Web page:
His second letter told me that everything was finished, and he was to visit the island the next week, going first to “the old folks” and coming to me for a few days immediately before setting sail.
That brought matters to a head, and compelled me to take action.
It may have been weak of me, but not wanting a repetition of the scene with Father Dan, (knowing well that Martin would not bear it with the same patience) I sent the second letter to Alma, asking if the arrangement would be agreeable. She returned it with the endorsement (scribbled in pencil across the face), “Certainly; anything to please you, dear.”
I submitted even to that. Perhaps I was a poor-spirited thing, wanting in proper pride, but I had a feeling that it was not worth while to waste myself in little squibs of temper, because an eruption was coming (I w r as sure of that) in which Martin would be concerned on my side, and then everybody and everything would be swept out of the path of my life for ever.
Martin came. In due course I read in the insular newspapers of his arrival on the island how the people had turned out in crowds to cheer him at the pier, and how, on reaching our own village the neighbours (I knew the names of all of them) had met him at the railway station and taken him to his mother’s house, and then lighted fires on the mountains for his welcome home.
It cut me to the heart’s core to think of Martin amid thrilling scenes like those while I was here among degrading scenes like these. My love for Martin was now like a wound and I resolved that, come what might, before he reached Castle Raa I should liberate myself from the thraldom of my false position.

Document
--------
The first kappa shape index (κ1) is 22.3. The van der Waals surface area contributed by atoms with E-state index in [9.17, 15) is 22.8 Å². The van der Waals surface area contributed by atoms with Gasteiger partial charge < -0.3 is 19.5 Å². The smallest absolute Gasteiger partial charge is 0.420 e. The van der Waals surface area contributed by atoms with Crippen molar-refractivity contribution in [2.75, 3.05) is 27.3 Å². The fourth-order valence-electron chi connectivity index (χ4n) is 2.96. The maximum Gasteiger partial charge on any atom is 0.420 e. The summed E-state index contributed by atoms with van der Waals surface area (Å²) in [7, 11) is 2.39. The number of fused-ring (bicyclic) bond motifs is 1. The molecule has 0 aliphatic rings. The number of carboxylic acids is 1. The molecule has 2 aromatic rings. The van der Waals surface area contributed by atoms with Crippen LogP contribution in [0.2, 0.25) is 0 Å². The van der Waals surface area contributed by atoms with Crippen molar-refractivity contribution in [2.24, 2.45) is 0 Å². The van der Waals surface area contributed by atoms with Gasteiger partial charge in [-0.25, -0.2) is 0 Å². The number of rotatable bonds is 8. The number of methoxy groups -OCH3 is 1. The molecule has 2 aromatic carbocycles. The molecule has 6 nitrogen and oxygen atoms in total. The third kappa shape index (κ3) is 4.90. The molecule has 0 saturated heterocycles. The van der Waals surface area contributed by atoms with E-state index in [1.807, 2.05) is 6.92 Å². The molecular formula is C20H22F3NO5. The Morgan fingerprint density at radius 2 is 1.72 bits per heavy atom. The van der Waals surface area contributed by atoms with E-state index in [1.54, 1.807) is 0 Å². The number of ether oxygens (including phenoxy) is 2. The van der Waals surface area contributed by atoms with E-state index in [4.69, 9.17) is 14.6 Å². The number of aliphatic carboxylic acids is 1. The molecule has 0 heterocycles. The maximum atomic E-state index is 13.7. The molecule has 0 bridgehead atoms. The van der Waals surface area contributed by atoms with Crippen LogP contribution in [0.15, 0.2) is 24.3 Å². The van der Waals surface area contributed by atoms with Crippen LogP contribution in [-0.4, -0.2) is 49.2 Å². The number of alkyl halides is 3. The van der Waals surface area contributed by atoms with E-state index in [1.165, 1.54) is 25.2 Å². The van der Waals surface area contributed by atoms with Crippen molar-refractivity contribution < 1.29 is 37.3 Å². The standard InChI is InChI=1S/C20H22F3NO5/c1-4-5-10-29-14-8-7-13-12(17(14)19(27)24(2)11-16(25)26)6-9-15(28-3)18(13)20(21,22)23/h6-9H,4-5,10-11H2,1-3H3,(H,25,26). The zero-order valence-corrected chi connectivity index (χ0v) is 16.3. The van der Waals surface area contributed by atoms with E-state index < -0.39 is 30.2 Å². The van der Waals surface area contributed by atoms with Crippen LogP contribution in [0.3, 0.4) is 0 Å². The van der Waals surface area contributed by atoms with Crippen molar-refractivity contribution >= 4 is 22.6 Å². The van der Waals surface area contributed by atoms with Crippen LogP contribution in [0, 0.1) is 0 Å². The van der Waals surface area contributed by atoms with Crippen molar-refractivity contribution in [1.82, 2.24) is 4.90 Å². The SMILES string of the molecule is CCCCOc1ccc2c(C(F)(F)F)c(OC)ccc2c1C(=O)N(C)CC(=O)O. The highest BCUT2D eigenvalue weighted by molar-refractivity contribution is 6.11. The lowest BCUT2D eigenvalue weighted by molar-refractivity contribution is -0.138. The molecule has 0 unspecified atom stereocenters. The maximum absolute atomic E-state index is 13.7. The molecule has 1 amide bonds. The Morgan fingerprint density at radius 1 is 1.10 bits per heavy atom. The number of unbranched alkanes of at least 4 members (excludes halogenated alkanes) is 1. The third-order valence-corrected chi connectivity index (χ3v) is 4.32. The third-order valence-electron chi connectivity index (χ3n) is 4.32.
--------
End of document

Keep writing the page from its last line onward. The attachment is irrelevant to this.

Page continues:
Father Dan ‘s counsels had faded away by this time. Though I had prayed for strength to bear my burden there had been no result, and one morning, standing before the figure of the Virgin in my bedroom, I felt an impulse to blow out her lamp and never to light it again.
The end of it all was that I determined to see the Bishop and my father ‘s advocate, Mr. Curphy, and perhaps my father himself, that I might know one way or the other where I was, and what was to become of me. But how to do this I could not see, having a houseful of people who were nominally my guests.
Fortune ill-fortune favoured me. News came that my father had suddenly fallen ill of some ailment that puzzled the doctors, and making this my reason and excuse I spoke to my husband, asking if I might go home for two or three days.
“Why not?” he said, in the tone of one who meant, “Who’s keeping you?”
Then in my weakness I spoke to Alma, who answered:
“Certainly, my sweet girl. We shall miss you dreadfully, but it’s your duty. And then you’ll see that dear Mr. . . . What d’ye callum?”
Finally, feeling myself a poor, pitiful hypocrite, I apologised for my going away to the guests also, and they looked as if they might say: “We’ll survive it, perhaps.”
The night before my departure my maid said:
“Perhaps your ladyship has forgotten that my time’s up, but I’ll stay until you return if you want me to.”